a bottom of said rectangle arranged for abutting said circuit breaker moveable contact arm whereby said rectangle moves in unison with said contact arm to protect said contact arm from arc-generated debris when said contact arm moves in response to severe overcurrent conditions through said contact arm.
9. The circuit breaker of claim 8 wherein said material comprises fiber.
10. The circuit breaker of claim 8 wherein said slot is positioned along said length defining a top part and a bottom part to said rectangle, said top part being of shorter length than said bottom part for promoting flex of said arc shield in transport with said contact arm from overcurrent to quiescent conditions.
11. The circuit breaker of claim 10 wherein said bottom is positioned relative to a tab upstanding from said circuit breaker case for deterring movement of said top part of said shield and causing said top part flex about said tab.
12. The circuit breaker of claim 8 wherein said rectangle defines a first width coextensive with a second width defined by said movable contact arm for protecting said movable contact arm from arc gas debris.
13. The circuit breaker of claim 12 wherein said first width defines a clearance fit between said circuit breaker case and said circuit breaker cover for allowing said shield to transport within a circuit breaker without passage of arc gas debris along said circuit breaker case and said circuit breaker cover.
14. The circuit breaker of claim 9 wherein said fiber comprises a Nomex fiber.
Description
BACKGROUND OF THE INVENTION

Molded case circuit breakers rated for residential and lower current industrial applications utilize both thermally-responsive as well as magnetically-responsive trip units for overcurrent and short circuit interruption. The thermal element responds to moderate overcurrent conditions, whereas the magnetic trip unit responds to more severe overcurrent conditions. Upon occurrence of severe overcurrent conditions, an arc occurs between the contacts upon separation and is cooled or quenched by means of arc plates until extinction occurs upon current zero conditions.

The arc is usually accompanied by gaseous debris which should be shielded from the circuit breaker internal components. The circuit breaker operating spring that carries the moveable contact arm to the OPEN position as well as the moveable contact arm itself must be protected from the deleterious gaseous debris.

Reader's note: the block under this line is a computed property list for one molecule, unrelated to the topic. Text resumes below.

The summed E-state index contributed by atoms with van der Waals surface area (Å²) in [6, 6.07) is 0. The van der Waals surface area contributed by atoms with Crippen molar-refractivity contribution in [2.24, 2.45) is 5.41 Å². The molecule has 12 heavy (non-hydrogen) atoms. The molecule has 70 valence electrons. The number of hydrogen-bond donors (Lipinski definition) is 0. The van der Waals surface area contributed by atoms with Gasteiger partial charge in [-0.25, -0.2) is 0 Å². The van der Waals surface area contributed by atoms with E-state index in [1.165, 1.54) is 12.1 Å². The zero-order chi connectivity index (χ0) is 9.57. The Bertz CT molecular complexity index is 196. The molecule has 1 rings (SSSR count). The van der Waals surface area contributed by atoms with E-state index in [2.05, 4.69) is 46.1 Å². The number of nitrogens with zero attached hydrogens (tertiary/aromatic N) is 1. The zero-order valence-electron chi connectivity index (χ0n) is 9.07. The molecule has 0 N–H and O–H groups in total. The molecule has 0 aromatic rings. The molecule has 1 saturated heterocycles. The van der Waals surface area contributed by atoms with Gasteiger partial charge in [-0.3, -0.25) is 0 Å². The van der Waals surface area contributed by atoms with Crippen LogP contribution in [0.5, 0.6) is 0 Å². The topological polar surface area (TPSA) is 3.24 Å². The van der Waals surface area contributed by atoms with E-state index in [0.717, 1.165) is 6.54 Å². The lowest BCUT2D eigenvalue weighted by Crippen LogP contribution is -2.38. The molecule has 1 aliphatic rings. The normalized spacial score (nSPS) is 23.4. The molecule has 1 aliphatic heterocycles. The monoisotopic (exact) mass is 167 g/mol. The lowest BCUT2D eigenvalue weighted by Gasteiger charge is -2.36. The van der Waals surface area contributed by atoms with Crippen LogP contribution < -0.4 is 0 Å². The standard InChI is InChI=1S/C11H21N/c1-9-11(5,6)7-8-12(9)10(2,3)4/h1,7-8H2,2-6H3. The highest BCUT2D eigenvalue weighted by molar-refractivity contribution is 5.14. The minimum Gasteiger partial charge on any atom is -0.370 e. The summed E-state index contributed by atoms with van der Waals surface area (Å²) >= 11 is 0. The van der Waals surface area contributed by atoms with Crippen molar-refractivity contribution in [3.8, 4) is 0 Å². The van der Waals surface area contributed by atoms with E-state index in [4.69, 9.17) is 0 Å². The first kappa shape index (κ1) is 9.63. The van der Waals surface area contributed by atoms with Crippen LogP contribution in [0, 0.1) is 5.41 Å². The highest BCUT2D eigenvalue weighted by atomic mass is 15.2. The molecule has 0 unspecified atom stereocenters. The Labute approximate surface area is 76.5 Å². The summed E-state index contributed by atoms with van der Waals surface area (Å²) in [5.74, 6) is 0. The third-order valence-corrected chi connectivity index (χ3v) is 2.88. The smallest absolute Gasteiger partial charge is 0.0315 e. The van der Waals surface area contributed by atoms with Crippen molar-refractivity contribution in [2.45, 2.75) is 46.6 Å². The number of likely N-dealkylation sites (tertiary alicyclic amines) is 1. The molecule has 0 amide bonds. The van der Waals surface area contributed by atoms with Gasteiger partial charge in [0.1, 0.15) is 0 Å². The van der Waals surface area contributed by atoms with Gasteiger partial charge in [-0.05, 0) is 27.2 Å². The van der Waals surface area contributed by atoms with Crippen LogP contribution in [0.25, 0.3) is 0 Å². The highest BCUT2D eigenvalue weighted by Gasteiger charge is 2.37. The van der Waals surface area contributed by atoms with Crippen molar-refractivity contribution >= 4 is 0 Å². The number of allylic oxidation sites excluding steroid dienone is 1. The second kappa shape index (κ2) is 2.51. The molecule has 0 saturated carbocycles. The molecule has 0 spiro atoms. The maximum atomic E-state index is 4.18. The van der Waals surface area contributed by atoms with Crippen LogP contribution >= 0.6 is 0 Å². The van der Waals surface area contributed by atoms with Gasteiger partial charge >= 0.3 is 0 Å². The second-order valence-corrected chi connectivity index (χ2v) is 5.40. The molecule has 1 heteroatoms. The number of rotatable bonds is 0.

U.S. Pat. Nos. 4,431,877, 4,484,045, 4,716,265, 4,752,660, 4,945,327, 5,337,031, 5,361,052, 5,389,906 and 5,440,284 are representative of the recent state-of-the-art attempts to shield the moveable contact arm during arc occurrence. U.S. Pat. No. 4,659,887 entitled "Switch Device Having an Insulating Screen Inserted Between the Contacts During Breaking" describes the interposition of a shield between the arcing contacts as they separate to reduce the deleterious effects of the arc gases as well as cooling the arc gases in the process.

Since the prior arc screen devices require additional installation time and components, it would be economically advantageous to provide a shield that would protect the circuit breaker components from such deleterious effects minimum cost in time and components.

Accordingly, one purpose of the invention is to provide an arc shield for protecting circuit breaker components from arc gases with minimum cost and automated assembly.

SUMMARY OF THE INVENTION

A circuit breaker contact arm and operating spring shield is inserted between the circuit breaker arc chute and the contact arm to protect the contact arm from arc contamination upon overcurrent circuit interruption. The shield is in the form of a non-metallic plate that is affixed to the interior of the circuit breaker case without requiring adhesives or fasteners.

BRIEF DESCRIPTION OF THE DRAWINGS

FIG. 1 is a side view of a molded case circuit breaker (trip condition) employing the arc shield according to the invention;

FIG. 2 is a side view of the circuit breaker of FIG. 1 with the contacts in the closed condition; and